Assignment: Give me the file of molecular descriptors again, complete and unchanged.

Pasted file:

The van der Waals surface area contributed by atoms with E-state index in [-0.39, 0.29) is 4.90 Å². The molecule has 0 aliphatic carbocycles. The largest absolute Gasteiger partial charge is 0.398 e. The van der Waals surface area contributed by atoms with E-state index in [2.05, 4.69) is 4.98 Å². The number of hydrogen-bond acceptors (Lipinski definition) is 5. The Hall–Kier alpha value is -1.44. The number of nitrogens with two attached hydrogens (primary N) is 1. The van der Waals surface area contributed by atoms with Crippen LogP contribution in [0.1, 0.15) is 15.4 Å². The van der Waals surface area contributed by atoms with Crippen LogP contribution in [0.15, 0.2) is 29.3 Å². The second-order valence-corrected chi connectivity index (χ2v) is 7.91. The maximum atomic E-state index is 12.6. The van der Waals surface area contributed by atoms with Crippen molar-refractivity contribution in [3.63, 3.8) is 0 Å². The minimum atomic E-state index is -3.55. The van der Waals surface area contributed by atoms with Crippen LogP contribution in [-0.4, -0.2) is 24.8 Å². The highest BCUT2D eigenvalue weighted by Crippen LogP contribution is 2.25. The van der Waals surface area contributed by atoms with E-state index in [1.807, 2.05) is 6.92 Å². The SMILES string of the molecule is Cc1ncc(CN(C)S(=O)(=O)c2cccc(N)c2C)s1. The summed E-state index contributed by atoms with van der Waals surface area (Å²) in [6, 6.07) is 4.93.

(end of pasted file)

The van der Waals surface area contributed by atoms with E-state index in [-0.39, 0.29) is 4.90 Å². The molecule has 0 aliphatic carbocycles. The largest absolute Gasteiger partial charge is 0.398 e. The van der Waals surface area contributed by atoms with E-state index in [2.05, 4.69) is 4.98 Å². The number of hydrogen-bond acceptors (Lipinski definition) is 5. The Hall–Kier alpha value is -1.44. The number of nitrogens with two attached hydrogens (primary N) is 1. The van der Waals surface area contributed by atoms with Crippen LogP contribution in [0.1, 0.15) is 15.4 Å². The van der Waals surface area contributed by atoms with Crippen LogP contribution in [0.15, 0.2) is 29.3 Å². The second-order valence-corrected chi connectivity index (χ2v) is 7.91. The maximum atomic E-state index is 12.6. The van der Waals surface area contributed by atoms with Crippen molar-refractivity contribution in [3.63, 3.8) is 0 Å². The minimum atomic E-state index is -3.55. The van der Waals surface area contributed by atoms with Crippen LogP contribution in [-0.4, -0.2) is 24.8 Å². The highest BCUT2D eigenvalue weighted by Crippen LogP contribution is 2.25. The van der Waals surface area contributed by atoms with E-state index in [1.807, 2.05) is 6.92 Å². The SMILES string of the molecule is Cc1ncc(CN(C)S(=O)(=O)c2cccc(N)c2C)s1. The summed E-state index contributed by atoms with van der Waals surface area (Å²) in [6, 6.07) is 4.93.